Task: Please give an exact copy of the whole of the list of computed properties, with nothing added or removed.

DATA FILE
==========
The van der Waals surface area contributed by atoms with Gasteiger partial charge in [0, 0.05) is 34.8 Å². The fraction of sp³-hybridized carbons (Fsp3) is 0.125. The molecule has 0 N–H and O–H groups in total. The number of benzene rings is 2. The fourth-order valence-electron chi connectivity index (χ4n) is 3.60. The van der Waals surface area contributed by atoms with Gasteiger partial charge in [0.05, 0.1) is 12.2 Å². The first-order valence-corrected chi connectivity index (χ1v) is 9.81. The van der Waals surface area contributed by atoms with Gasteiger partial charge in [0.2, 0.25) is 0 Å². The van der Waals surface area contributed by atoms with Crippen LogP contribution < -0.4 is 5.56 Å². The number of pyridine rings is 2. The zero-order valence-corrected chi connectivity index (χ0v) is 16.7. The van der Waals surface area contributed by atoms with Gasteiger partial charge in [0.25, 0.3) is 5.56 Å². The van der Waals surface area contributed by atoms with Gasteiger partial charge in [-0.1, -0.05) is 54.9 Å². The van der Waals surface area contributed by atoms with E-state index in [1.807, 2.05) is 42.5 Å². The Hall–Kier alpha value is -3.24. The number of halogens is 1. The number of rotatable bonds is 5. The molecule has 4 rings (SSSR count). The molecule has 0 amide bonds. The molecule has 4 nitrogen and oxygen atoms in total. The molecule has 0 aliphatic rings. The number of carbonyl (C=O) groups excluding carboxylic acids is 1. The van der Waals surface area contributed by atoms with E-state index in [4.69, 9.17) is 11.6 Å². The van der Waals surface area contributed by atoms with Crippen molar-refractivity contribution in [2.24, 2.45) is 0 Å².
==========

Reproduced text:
The van der Waals surface area contributed by atoms with Gasteiger partial charge in [0, 0.05) is 34.8 Å². The fraction of sp³-hybridized carbons (Fsp3) is 0.125. The molecule has 0 N–H and O–H groups in total. The number of benzene rings is 2. The fourth-order valence-electron chi connectivity index (χ4n) is 3.60. The van der Waals surface area contributed by atoms with Gasteiger partial charge in [0.05, 0.1) is 12.2 Å². The first-order valence-corrected chi connectivity index (χ1v) is 9.81. The van der Waals surface area contributed by atoms with Gasteiger partial charge in [0.2, 0.25) is 0 Å². The van der Waals surface area contributed by atoms with Crippen LogP contribution < -0.4 is 5.56 Å². The number of pyridine rings is 2. The zero-order valence-corrected chi connectivity index (χ0v) is 16.7. The van der Waals surface area contributed by atoms with Gasteiger partial charge in [0.25, 0.3) is 5.56 Å². The van der Waals surface area contributed by atoms with Gasteiger partial charge in [-0.1, -0.05) is 54.9 Å². The van der Waals surface area contributed by atoms with E-state index in [1.807, 2.05) is 42.5 Å². The Hall–Kier alpha value is -3.24. The number of halogens is 1. The number of rotatable bonds is 5. The molecule has 4 rings (SSSR count). The molecule has 0 amide bonds. The molecule has 4 nitrogen and oxygen atoms in total. The molecule has 0 aliphatic rings. The number of carbonyl (C=O) groups excluding carboxylic acids is 1. The van der Waals surface area contributed by atoms with E-state index in [4.69, 9.17) is 11.6 Å². The van der Waals surface area contributed by atoms with Crippen molar-refractivity contribution in [2.24, 2.45) is 0 Å².